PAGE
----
Prayer for the day
Show your goodness, O LORD, to those who are good and to those who are true of heart.
Scripture for the day
Following God is easy: all you have to do is follow. It is not, however, inexpensive. Following is costly.
Jesus tells his disciples that no one who does not hate his family and friends can call himself “disciple.” The call to follow Jesus is an all-encompassing call that does nto allow for any deviation, any side-stepping or equivocating. If one is to follow Jesus, one can ONLY follow Jesus.
The temptation to allow our loyalty to be divided is strong, and forces us to make a conscious decision regarding our following.
The cost of following is not limited to the Second Testament. The cost of following is shown in the First Testament in the story of David as well. David follows God no matter what the cost, and when he does this, God rewards him, God guides him, God cares for him.
There are a number of occasions that David makes this clear. One is in David’s constant fight against the Philistines. It may not be obvious at first, but David regularly seeks the counsel of God prior to his military engagements. He seeks God’s favour when he goes to battle, asking God whether he will be successful or not. This is not a self-preservation tactic, as some assume, but an explicit desire to ensure that EVERYTHING David does is in line with the will of the God he claims to serve.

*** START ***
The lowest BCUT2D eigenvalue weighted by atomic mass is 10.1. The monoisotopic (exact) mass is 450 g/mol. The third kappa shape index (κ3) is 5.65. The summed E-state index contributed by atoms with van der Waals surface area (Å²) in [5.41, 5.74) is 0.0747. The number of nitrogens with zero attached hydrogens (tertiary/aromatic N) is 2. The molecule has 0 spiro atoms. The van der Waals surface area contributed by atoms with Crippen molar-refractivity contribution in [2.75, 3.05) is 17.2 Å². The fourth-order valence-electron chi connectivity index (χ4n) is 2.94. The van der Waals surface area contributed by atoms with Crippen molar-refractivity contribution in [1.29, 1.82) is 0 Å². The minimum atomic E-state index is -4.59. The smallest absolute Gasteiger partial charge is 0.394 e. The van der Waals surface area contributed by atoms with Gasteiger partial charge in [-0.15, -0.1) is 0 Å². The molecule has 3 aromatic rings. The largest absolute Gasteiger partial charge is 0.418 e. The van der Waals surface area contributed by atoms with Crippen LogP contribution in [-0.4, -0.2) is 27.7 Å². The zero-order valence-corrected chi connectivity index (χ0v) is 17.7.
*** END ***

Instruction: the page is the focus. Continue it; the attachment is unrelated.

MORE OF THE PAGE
The following is costly for David because it does not allow him to be king the way others would be king. It does not allow him the freedom of unilateral decision-making. Instead, the king is subject to a greater king who gives explicit instruction and must be followed.
David must pay in ego for following.
Do we have the fortitude to follow likewise? Can we set aside our rights and privileges to follow the one to whom everything is owed?